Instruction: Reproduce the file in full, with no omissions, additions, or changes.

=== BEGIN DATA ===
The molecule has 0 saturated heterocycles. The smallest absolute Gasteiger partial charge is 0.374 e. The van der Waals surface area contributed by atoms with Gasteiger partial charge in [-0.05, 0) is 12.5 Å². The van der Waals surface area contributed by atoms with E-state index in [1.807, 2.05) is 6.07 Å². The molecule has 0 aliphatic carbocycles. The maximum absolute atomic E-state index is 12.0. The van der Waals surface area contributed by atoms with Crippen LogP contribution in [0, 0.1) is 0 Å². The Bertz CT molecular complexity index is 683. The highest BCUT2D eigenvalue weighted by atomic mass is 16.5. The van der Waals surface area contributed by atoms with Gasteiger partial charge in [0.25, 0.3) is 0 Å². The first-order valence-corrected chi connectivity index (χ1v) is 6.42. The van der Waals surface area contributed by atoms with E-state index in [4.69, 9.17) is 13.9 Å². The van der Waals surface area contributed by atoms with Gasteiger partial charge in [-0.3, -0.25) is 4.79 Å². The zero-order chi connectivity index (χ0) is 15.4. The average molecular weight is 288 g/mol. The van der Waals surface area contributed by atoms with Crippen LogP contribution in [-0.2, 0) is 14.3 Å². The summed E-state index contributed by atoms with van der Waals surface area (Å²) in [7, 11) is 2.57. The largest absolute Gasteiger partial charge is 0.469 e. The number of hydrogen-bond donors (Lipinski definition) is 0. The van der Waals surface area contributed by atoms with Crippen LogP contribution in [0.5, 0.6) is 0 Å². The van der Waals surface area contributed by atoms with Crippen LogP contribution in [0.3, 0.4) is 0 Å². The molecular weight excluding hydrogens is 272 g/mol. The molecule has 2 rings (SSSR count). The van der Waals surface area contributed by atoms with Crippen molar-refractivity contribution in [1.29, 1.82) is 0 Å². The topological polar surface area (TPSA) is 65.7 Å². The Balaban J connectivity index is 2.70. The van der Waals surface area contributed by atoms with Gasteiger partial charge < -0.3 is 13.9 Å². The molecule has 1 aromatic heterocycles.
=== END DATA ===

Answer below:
The molecule has 0 saturated heterocycles. The smallest absolute Gasteiger partial charge is 0.374 e. The van der Waals surface area contributed by atoms with Gasteiger partial charge in [-0.05, 0) is 12.5 Å². The van der Waals surface area contributed by atoms with E-state index in [1.807, 2.05) is 6.07 Å². The molecule has 0 aliphatic carbocycles. The maximum absolute atomic E-state index is 12.0. The van der Waals surface area contributed by atoms with Crippen LogP contribution in [0, 0.1) is 0 Å². The Bertz CT molecular complexity index is 683. The highest BCUT2D eigenvalue weighted by atomic mass is 16.5. The van der Waals surface area contributed by atoms with Gasteiger partial charge in [0.25, 0.3) is 0 Å². The first-order valence-corrected chi connectivity index (χ1v) is 6.42. The van der Waals surface area contributed by atoms with E-state index in [4.69, 9.17) is 13.9 Å². The van der Waals surface area contributed by atoms with Gasteiger partial charge in [-0.3, -0.25) is 4.79 Å². The zero-order chi connectivity index (χ0) is 15.4. The average molecular weight is 288 g/mol. The van der Waals surface area contributed by atoms with Crippen LogP contribution in [-0.2, 0) is 14.3 Å². The summed E-state index contributed by atoms with van der Waals surface area (Å²) in [7, 11) is 2.57. The largest absolute Gasteiger partial charge is 0.469 e. The number of hydrogen-bond donors (Lipinski definition) is 0. The van der Waals surface area contributed by atoms with Crippen LogP contribution in [0.5, 0.6) is 0 Å². The van der Waals surface area contributed by atoms with Crippen LogP contribution in [0.3, 0.4) is 0 Å². The molecular weight excluding hydrogens is 272 g/mol. The molecule has 2 rings (SSSR count). The van der Waals surface area contributed by atoms with Crippen molar-refractivity contribution in [1.29, 1.82) is 0 Å². The topological polar surface area (TPSA) is 65.7 Å². The Balaban J connectivity index is 2.70. The van der Waals surface area contributed by atoms with Gasteiger partial charge < -0.3 is 13.9 Å². The molecule has 1 aromatic heterocycles.